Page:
Format

Send to

Choose Destination
Arch Phys Med Rehabil. 2005 May;86(5):857-64.

Increasing days at work using function-centered rehabilitation in nonacute nonspecific low back pain: a randomized controlled trial.

Author information

1
Department of Rheumatology, Rehabilitation Center Valens, Valens, Switzerland.

Abstract

OBJECTIVE:

To evaluate the effect of function-centered compared with pain-centered inpatient rehabilitation in patients whose absence from work is due to chronic nonspecific low back pain (LBP).

DESIGN:

Single-blinded randomized controlled trial with follow-up assessments immediately after treatment and at 3 months.

SETTING:

Center for work rehabilitation in Switzerland.

PARTICIPANTS:

Patients with more than 6 weeks of work absence due to chronic nonspecific LBP (N=174; 137 men, 37 women; mean age +/- standard deviation, 42+/-8 y; mean sick leave before study, 6.5 mo).

INTERVENTIONS:

Function-centered treatment (FCT) (4h/d, 6d/wk, for 3 wk) consisted of work simulation, strength, endurance, and cardiovascular training. Pain-centered treatment (PCT) (2.5h/d, 6d/wk, for 3 wk) used a mini back school, individually selected passive and active mobilization, stretching, and low-intensity strength training.

MAIN OUTCOME MEASURES:

The number of days at work in 3 months after treatment, self-efficacy, lifting capacity, pain, mobility, strength, and global perceived effect. Effect sizes (ESs) (Cohen d ) were defined as small (ES range, 0.2-0.5), moderate (ES range, 0.5-0.8), and large (ES, >0.8).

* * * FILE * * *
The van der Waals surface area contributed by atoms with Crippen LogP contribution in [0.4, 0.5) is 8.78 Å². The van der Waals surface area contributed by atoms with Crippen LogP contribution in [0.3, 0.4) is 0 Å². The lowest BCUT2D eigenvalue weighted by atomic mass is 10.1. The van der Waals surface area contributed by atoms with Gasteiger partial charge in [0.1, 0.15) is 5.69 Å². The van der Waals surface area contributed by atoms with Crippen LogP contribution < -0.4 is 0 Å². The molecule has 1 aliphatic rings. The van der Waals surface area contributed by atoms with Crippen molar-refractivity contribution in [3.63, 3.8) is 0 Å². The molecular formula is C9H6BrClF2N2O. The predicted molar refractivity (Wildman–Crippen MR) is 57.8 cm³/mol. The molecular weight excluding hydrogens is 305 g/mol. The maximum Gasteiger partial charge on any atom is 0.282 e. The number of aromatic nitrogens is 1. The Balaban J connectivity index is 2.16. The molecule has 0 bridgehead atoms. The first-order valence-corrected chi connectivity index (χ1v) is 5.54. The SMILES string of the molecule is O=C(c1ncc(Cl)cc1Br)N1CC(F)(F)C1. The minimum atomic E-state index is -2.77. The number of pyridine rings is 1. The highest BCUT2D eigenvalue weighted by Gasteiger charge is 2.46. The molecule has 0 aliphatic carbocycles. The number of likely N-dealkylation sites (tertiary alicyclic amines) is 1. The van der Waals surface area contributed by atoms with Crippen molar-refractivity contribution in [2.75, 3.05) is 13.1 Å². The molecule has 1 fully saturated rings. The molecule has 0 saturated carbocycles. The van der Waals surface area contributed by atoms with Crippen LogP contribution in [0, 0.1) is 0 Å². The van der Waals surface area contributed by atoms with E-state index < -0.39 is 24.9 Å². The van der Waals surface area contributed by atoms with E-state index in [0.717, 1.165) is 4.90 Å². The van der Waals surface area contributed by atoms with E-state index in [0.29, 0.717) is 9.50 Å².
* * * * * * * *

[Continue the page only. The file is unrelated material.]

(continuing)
RESULTS:

Groups were comparable at baseline. Moderate ESs for the FCT group versus PCT group were found for days at work (25.9 d vs 15.8d, ES=.36, P =.029), self-efficacy (5.9 points vs -7.4 points, ES=.55, P =.003), and lifting capacity (2.3 kg vs 0.2 kg, ES=.54, P =.004).

CONCLUSIONS:

Function-centered rehabilitation increases the number of work days, self-efficacy, and lifting capacity in patients with nonacute nonspecific LBP.

PMID:
15895328
DOI:
10.1016/j.apmr.2004.10.044
[Indexed for MEDLINE]

Supplemental Content

Full text links

Icon for Elsevier Science
Loading ...
Support Center